I will be looking out for one of those stack-able cake tins, asking cousins and my Mum about things they remember Nana and Grandad making, and the next thing to try making (and to blog) is those pastry jam cake cakes! Yum!

Tuesday, 20 September 2011

Chicken and Courgettes with a Tarragon Sauce

Last year we had a fantastic meal at The Lamb Inn, Chinley and I was bowled over by the Tarragon sauce that I had served with my Ham Hock.  For a while now we have had taragon growing in the garden but for some reason it has gone unused, until now.  Tarragon is a fantastic herb that tastes quite different from how it smells.  This pleased Fran as when it is picked and chopped it has an aroma similar to aniseed which she does not like, however, added at the end of a dish and cooked down for a few minutes, the aniseed edge is lifted a little and you are left with a wonderful warm and savoury taste that is perfect with all meats and sits particularly well in a creamy sauce.

So this time while looking through the fridge to see what could be made for tea we decided on Chicken and Courgettes with a Tarragon Sauce.  Fran had some inspiration in a dish she had at Cafe Rouge called Poulet Breton, however we couldn't find a decent recipe for this so we trusted a little instict, kept it simple and did it alone!

Chicken and Courgettes with a Tarragon Sauce
What you will need (serves 2):

2 chicken breast fillets
1 medium leek (chopped)
1 medium courgette (thinly chopped)
30g butter
1 glass white wine
handful tarragon (leaves loosely picked and chopped)
double cream
salt and pepper

First soften the leeks in the butter over a medium heat
Then add the chicken and cook for 5 minutes
Then add the chopped courgettes and cook till softened (add a splash of water if dry)
Next add the wine and allow to bubble for a couple of minutes
Finally add the cream and Tarragon and stir through, allow to warm slowly infusing the dish with the Tarragon and add a little seasoning to taste.

We had it with home grown beans and mash and managed to make it stretch to 4 servings! It would work well with rice too.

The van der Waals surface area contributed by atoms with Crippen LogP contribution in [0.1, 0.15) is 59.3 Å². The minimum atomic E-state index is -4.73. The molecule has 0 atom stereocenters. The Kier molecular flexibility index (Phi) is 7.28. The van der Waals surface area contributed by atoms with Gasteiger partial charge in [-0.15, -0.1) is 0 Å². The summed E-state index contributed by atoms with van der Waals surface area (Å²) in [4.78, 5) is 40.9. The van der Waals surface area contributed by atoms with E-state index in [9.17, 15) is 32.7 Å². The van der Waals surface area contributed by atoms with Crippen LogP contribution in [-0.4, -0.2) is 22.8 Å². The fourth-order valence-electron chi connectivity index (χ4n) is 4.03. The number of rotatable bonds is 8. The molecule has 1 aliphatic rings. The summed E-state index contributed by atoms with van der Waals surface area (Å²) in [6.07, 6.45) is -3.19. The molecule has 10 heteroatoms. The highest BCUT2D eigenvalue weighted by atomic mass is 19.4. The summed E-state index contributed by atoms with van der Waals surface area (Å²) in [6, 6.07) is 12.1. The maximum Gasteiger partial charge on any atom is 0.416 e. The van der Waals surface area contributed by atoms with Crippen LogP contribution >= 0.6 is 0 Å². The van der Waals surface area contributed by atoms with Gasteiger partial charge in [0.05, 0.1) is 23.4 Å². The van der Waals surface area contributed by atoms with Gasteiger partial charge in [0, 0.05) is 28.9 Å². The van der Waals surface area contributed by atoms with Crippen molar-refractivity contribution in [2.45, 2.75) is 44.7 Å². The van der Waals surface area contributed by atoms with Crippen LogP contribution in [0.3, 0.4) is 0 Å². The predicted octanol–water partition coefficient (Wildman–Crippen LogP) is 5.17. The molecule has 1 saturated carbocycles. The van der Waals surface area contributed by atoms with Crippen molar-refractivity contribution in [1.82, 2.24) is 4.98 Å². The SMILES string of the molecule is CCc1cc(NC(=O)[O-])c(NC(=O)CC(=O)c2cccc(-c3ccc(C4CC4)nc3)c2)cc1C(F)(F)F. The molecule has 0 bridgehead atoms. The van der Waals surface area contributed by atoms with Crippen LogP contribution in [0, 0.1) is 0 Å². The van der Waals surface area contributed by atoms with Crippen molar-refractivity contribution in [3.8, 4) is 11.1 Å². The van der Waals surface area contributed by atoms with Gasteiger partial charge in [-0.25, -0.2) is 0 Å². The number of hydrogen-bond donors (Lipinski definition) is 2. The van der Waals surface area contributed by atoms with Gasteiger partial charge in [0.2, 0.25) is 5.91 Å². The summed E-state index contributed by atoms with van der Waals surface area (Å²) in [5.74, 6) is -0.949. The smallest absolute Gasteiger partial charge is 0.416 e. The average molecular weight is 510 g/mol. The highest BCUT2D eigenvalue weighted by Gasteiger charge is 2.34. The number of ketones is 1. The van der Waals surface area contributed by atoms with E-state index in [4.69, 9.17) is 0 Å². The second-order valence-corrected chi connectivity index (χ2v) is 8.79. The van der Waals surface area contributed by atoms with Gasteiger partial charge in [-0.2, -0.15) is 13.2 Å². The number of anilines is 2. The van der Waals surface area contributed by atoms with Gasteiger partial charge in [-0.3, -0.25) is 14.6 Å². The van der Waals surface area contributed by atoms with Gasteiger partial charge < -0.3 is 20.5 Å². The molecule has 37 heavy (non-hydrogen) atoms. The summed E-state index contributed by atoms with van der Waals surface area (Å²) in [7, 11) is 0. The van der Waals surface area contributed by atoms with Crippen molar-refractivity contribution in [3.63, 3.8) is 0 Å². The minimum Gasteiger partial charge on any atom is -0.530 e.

The Tarragon flavour took me right back to the meal we had at The Lamb Inn and will definitely be a herb we use again soon.  It sits perfectly with a cream sauce and this simple recipe gives the impression of a much more defined dish that is still surprisingly quick and easy to make.


Thursday, 8 September 2011

Persian Salad (Salad Olivieh)

Following a delicious meal at Rayhoon in Stockport and sampling flavours and dishes which were new to us, I decided to try and recreate one of the starters we had there.
It was the first time we'd visited that restaurant, and the food and atmosphere were great. We went on a Thursday night and they had a pianist performing all night which added to the ambience. The service was a little eratic, but nothing too bad really. The chef/owner even came out at the end of the night to apologise. We certainly didn't think the service that night was bad enough for the apology from the owner, but it was noted.
The food was very good, and as I've already said, we did try several different flavours, all of which were new to us. We will, no doubt, return, and then do a proper post about the place.

One of the starters we ordered to share between our party was Salad Olivieh, or Persian Salad. According to the menu this was "a combination of shredded chicken, gherkins, potato, egg, peas in a light coating of mayonnaise "a feeling of pleasure and fulfilment"". Interesting description. So all the ingredients we need to recreate it.
I since looked up Persian Salad on the internet and found a few recipes, all with the above ingredients, but with the addition of lime juice, and some with added carrot.
I decided to stick to the menu version.

Persian Salad (in a pre-served state)